I am not sure what “facts” the Secondhand Time can teach, but as much as possible through a popular book format, Alexievich manages to present several life stories in a very captivating manner, providing emotional knowledge about people’s experiences of grave misfortunes in the given post-Soviet frame, and how they talk about it. Yet, the reader will not learn many details on how exactly Alexievich encountered her interviewees, many of whom she acknowledges had experienced strong mental traumas.
Sacrifice and loss
Most of the stories of Secondhand Time take place in Russia, but there were also people who moved across the (post-)Soviet borders from Armenia, Azerbaijan, Tajikistan, and others, some as labor force, others seeking for a haven in their former capital. They tell how people dealt with the excessive death from gulags to Afghanistan, the ethnic conflicts of the falling Soviet empire, and the (self-)destructive life of the 1990s.
Tacit uniting topics of the book’s stories include sacrificing one’s life to the state, ideology, and family. In the Soviet Union, many were brought up to the readiness to sacrifice themselves for the state and its ideals. This is connected to many people heard in the book wondering about the reasons why the Soviet Union fell: Why there were no guns, bullets, and no shed of blood or sacrifice of life to preserve it. Yet, there were blood and conflict, as other people’s experiences testify.
On the other hand, several of the book’s storytellers implied that they wanted to get rid of the repressive and arbitrary Soviet rule: get rid of the system of repression. Yet fewer of them said that they wanted capitalistic market economy in the years of hope preceding the fall:
”They (protesters against the August 1991 coup) wanted to die for freedom, not for capitalism. I think I was fooled. I do not need capitalism that we have been led to… Pushed to… Not in any form, not in American nor in Swedish” -design engineer on the Red Square in 1997.*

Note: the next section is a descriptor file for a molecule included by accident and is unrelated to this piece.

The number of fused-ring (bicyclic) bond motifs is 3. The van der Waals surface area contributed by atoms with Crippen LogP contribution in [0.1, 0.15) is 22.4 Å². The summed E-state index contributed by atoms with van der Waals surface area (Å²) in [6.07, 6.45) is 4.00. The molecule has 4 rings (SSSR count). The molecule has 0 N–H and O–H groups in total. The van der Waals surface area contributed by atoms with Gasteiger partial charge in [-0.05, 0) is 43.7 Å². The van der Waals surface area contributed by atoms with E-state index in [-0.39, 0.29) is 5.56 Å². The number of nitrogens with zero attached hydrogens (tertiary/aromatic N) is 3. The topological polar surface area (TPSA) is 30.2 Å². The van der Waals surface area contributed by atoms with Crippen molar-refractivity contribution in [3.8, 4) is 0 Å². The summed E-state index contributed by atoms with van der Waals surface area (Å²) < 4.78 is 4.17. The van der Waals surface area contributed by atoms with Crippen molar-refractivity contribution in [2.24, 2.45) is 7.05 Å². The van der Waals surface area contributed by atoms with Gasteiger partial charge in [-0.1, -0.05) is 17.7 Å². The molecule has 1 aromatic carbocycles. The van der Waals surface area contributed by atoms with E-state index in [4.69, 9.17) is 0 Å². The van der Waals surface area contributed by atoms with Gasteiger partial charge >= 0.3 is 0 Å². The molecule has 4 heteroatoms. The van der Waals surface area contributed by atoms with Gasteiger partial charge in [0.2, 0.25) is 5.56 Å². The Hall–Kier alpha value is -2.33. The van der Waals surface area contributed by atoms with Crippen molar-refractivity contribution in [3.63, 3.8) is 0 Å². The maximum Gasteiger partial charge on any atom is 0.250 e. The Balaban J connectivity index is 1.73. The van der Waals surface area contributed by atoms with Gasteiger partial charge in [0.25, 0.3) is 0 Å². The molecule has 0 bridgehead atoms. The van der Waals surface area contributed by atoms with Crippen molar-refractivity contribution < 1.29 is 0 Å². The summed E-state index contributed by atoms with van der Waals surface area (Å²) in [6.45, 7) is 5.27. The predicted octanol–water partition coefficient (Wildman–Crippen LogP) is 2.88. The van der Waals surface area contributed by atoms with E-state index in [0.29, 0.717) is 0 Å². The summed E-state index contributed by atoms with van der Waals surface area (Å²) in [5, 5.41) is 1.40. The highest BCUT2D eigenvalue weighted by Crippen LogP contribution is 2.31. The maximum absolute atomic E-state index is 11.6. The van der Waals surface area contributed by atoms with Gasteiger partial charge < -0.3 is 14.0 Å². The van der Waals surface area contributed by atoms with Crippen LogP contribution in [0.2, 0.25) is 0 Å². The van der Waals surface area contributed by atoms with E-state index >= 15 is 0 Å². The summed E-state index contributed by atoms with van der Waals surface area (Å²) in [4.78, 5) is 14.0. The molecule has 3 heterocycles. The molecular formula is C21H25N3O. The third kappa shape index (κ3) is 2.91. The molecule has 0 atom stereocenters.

In the Secondhand Time, repeating cries of frustration included the often-repeated claim that without having a word to say about it, people lost their country where they knew how to live, that they could be proud of and believe in. These people felt quite the opposite of the country they got in return – The appreciation of high culture, philosophical literature, and productive labor were replaced with speculation, egoistic greed, and cynical ridicule towards idealists. Extreme wealth and poverty. The interviewees’ views about decreased appreciation and discussions about literature probably resonated with Alexievich herself, who as an author was inspired by (Belarusian) Soviet critical literature.
Acceptance and cynicism
The book’s stories featuring soldiers sent to war in Afghanistan and Chechnya include soldiers themselves, their (grand-)mothers, and significant others talking about the patriotic duty, some questioning it, some taking it as granted. Women’s roles come across quite traditional: mostly subjugating pity towards those who suffered from the state’s disregard of human life. The father’s part in these stories is typically strictly disciplinarian, alcoholised, distant, or in most cases absent, dead or deserted their family. In the context of contemporary Russia too, we usually hear much more about the soldiers’ mothers than about their fathers.